Coffee cultivation good for diversity in agrarian settlements but not in forests

Feb 19, 2009

Coffee shrubs, both in themselves and because they are most often cultivated in the shade of large trees, can have a positive impact on plant and animal diversity in those parts of the landscape that are deforested and dominated by agriculture. What constitutes a dilemma for consumers wishing to shop ecologically is that when coffee is grown in a forest, which is also common, the impact on diversity is negative.

This is shown by researchers at the Department of Botany, Stockholm University, in Sweden, who recently published two articles about the role of coffee cultivation in conserving plants and animals in Ethiopia, the original home of coffee.

Coffee is one of the most important trading commodities, consumed by people around the world. Each year seven million tons of coffee is produced in 50 countries. Coffee originally grew in Ethiopia, where it still grows wild in the ever-shrinking forested areas that remain.

Researchers Kristoffer Hylander and Aaron Gove at the Department of Botany, Stockholm University, working with colleagues in Addis Abeba, Ethiopia, recently published new findings about the role of coffee for the preservation of biodiversity in Ethiopia in two of the world's leading journals for conservation biology, Frontiers in Ecology and the Environment and Conservation Letters, based on a research project funded by SIDA, the Swedish International Development Cooperation Agency.

One of the studies shows that coffee shrubs cultivated in gardens under individual large shade trees can be home to a great diversity of forest plants. It is shown for the first time that the coffee bush itself is an important substrate for mosses and flowering plants.

"Coffee cultivation entails not only that growers preserve and nurture large trees in the cultivated landscape but also that coffee shrubs themselves house a diversity of plants. Coffee cultivation in an agricultural landscape is thus a positive force for conserving biological diversity from a landscape perspective," says Kristoffer Hylander.

The same conclusion regarding the role of coffee in the cultivation landscape is also drawn in the other study, which deals with the distribution of birds and above all forest birds in the landscape. But, besides growing coffee under shade trees in a cultivated landscape, growers also harvest coffee from forests in the regions under study.

"In some places they harvest sparse growth of rather low-producing forest coffee, while in other places they thin out the forest and replace all other wild shrubs and small trees with coffee. In contradistinction to the positive role of coffee as a creator of living environments in the open cultivated landscape, our research shows that the higher the density of coffee in the forest, the fewer species of forest birds can be found there," says Kristoffer Hylander.

One might wonder whether the aggregate impact of coffee production is positive or negative for conserving wild plants and animals in the Ethiopian landscape. Will increased interest in coffee be good for plant and animal diversity in Ethiopia by increasing the density of trees or will it impoverish the forest ecosystem through a gradual shift from forests to coffee plantations with shade trees? Kristoffer Hylander is continuing his research on ecosystems in southwestern Ethiopia with an eye to understanding the impact of coffee systems on plant and animal diversity and the role of coffee in deforestation and forest conservation.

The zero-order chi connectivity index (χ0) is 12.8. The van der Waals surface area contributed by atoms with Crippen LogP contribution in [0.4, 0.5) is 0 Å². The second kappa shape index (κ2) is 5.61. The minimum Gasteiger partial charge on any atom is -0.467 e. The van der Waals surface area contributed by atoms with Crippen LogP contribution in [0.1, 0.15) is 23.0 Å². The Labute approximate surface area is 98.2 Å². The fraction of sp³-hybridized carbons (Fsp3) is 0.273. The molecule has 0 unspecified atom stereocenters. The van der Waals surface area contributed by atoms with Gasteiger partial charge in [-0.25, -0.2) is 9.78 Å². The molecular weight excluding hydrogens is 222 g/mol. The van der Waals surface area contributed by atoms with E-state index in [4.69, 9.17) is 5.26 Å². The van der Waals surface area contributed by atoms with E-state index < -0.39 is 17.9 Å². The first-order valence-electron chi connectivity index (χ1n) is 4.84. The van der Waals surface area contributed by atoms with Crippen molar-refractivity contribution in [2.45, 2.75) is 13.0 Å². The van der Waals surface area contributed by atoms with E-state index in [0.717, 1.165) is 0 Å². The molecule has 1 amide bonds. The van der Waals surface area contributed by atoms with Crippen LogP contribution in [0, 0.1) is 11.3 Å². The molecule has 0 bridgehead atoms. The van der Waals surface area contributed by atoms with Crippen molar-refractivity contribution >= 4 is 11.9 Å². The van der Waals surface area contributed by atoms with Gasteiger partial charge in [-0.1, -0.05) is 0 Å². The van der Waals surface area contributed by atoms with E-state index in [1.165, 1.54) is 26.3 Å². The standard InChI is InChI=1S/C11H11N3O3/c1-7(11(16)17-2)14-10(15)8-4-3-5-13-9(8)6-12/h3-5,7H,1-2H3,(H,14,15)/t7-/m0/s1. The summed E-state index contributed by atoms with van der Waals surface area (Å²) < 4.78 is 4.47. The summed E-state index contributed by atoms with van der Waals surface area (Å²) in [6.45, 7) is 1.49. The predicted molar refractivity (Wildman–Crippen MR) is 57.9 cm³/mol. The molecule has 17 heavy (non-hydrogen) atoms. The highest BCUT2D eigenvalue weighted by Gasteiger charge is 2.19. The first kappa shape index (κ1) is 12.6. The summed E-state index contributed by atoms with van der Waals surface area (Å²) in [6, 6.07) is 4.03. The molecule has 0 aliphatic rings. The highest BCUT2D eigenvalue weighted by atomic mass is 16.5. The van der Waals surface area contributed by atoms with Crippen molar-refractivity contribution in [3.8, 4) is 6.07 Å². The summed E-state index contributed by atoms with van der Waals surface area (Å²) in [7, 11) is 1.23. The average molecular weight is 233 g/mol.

Source: Swedish Research Council

Explore further: PacifiCorp Energy pleads guilty in bird deaths

add to favorites email to friend print save as pdf

Related Stories

Microbial 'signature' for sexual crimes

2 hours ago

Bacterial communities living on an individual's pubic hairs could be used as a microbial 'signature' to trace their involvement in sexual assault cases, according to a study published in the open access journal Investigative Ge ...

Brazil: Google fined in Petrobras probe

4 hours ago

A Brazilian court says it has fined Google around $200,000 for refusing to intercept emails needed in a corruption investigation at state-run oil company Petrobras.

Atari's 'E.T.' game joins Smithsonian collection

4 hours ago

One of the "E.T." Atari game cartridges unearthed this year from a heap of garbage buried deep in the New Mexico desert has been added to the video game history collection at the Smithsonian.

Sony threatens to sue for publishing stolen emails

4 hours ago

A lawyer representing Sony Pictures Entertainment is warning news organizations not to publish details of company files leaked by hackers in one of the largest digital breaches ever against an American company.

Microsoft builds support over Ireland email case

5 hours ago

Microsoft said Monday it had secured broad support from a coalition of influential technology and media firms as it seeks to challenge a US ruling ordering it to hand over emails stored on a server in Ireland.

Recommended for you

A vegetarian carnivorous plant

13 hours ago

Carnivorous plants catch and digest tiny animals in order and derive benefits for their nutrition. Interestingly the trend towards vegetarianism seems to overcome carnivorous plants as well. The aquatic carnivorous bladderwort, ...

User comments : 0

Please sign in to add a comment. Registration is free, and takes less than a minute. Read more

Click here to reset your password.
Sign in to get notified via email when new comments are made.